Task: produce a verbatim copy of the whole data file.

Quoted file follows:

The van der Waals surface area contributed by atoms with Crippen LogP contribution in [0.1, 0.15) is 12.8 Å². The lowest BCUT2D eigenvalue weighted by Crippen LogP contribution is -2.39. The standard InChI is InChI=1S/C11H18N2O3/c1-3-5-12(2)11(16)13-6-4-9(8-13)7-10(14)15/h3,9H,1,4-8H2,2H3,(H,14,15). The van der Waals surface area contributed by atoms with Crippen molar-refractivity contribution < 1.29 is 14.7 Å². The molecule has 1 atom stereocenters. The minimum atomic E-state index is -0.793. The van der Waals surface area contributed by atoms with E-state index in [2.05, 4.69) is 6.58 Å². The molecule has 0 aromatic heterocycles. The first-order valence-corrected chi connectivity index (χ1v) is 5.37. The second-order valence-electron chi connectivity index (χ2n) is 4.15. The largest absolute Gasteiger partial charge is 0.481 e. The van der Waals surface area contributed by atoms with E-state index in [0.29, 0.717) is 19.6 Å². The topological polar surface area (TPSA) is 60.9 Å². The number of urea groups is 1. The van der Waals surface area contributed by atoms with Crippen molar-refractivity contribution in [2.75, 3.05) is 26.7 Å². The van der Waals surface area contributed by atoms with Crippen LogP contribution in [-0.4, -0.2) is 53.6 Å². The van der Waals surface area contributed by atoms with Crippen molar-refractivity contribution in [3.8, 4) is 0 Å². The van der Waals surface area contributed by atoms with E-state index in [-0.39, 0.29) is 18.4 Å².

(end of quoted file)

The van der Waals surface area contributed by atoms with Crippen LogP contribution in [0.1, 0.15) is 12.8 Å². The lowest BCUT2D eigenvalue weighted by Crippen LogP contribution is -2.39. The standard InChI is InChI=1S/C11H18N2O3/c1-3-5-12(2)11(16)13-6-4-9(8-13)7-10(14)15/h3,9H,1,4-8H2,2H3,(H,14,15). The van der Waals surface area contributed by atoms with Crippen molar-refractivity contribution < 1.29 is 14.7 Å². The molecule has 1 atom stereocenters. The minimum atomic E-state index is -0.793. The van der Waals surface area contributed by atoms with E-state index in [2.05, 4.69) is 6.58 Å². The molecule has 0 aromatic heterocycles. The first-order valence-corrected chi connectivity index (χ1v) is 5.37. The second-order valence-electron chi connectivity index (χ2n) is 4.15. The largest absolute Gasteiger partial charge is 0.481 e. The van der Waals surface area contributed by atoms with E-state index in [0.29, 0.717) is 19.6 Å². The topological polar surface area (TPSA) is 60.9 Å². The number of urea groups is 1. The van der Waals surface area contributed by atoms with Crippen molar-refractivity contribution in [2.75, 3.05) is 26.7 Å². The van der Waals surface area contributed by atoms with Crippen LogP contribution in [-0.4, -0.2) is 53.6 Å². The van der Waals surface area contributed by atoms with Crippen molar-refractivity contribution in [3.8, 4) is 0 Å². The van der Waals surface area contributed by atoms with E-state index in [-0.39, 0.29) is 18.4 Å².